- As for Chisholm, he’s the flashy new you at this position with the sexy metrics many fantasy players drool about, including a 16.7% barrel rate, 46.7% hard-hit rate, and a 94th percentile sprint speed. On the surface, Chisholm racked up 14 home runs and 12 steals in only 241 plate appearances in 2022 along with a .254/.325/.535 slash line. However, there are some red flags with Chisholm in his approach, mainly with his 74.6% zone contact rate and 32.1% whiff rate. There’s no doubt that Chisholm has the highest upside at this position and could easily grasp and run away with the #1 spot. However, I’d love to see some improvement in his approach before putting him ahead of Albies quite yet. With all of that said, this duo is easily the #1 and #2 options at this position right now for dynasty purposes.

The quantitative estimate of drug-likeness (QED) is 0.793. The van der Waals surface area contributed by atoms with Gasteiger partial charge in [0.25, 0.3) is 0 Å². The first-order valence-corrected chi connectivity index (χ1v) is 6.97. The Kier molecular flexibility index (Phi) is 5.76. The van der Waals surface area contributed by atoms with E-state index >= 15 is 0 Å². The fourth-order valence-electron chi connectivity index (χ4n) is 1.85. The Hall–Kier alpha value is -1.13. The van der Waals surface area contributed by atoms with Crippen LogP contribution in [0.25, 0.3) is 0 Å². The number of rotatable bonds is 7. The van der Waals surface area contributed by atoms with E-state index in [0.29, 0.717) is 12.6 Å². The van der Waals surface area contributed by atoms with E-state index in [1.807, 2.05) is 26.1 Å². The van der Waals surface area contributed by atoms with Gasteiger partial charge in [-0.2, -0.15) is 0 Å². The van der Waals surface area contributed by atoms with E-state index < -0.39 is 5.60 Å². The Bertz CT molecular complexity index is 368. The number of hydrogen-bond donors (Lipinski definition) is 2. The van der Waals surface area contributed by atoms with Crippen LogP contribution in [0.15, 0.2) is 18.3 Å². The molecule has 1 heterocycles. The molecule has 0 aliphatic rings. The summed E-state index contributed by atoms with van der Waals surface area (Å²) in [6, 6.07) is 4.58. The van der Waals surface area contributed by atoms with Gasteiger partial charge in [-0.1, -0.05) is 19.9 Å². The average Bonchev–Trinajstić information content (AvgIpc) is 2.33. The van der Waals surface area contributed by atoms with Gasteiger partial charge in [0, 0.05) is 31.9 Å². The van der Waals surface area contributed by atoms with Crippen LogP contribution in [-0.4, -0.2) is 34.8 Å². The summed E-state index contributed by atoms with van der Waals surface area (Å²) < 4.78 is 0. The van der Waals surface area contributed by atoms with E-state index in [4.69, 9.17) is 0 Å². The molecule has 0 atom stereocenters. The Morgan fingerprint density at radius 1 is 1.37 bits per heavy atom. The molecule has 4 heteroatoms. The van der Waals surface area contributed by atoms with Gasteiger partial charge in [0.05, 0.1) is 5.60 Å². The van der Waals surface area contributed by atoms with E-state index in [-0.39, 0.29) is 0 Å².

- We have two new additions to tier 2 this year with Andrés Giménez and Vaughn Grissom. After suffering some prospect fatigue, Giménez broke out in 2022 with 17 home runs, 19 steals, and a .297/.371/.466 slash line. However, when you peek under the hood, his statcast page doesn’t paint a pretty picture. Okay, maybe that was a bit harsh, but outside of his sprint speed, there’s a lot of blue. All of Giménez’s QoC metrics were league-average or below-average and he’s never been one to walk much. Plus, Giménez was aided by a .353 BABIP last season which definitely helped considering his contact metrics, which once again, were middle of the road. I’m not saying that Giménez is bad or that he’s going to fall off a cliff. But what I am saying is that I’m expecting a small step back in his offensive numbers in 2023. However, additional plate appearances could help soften the blow. Giménez is more of a sell than a buy right now for me.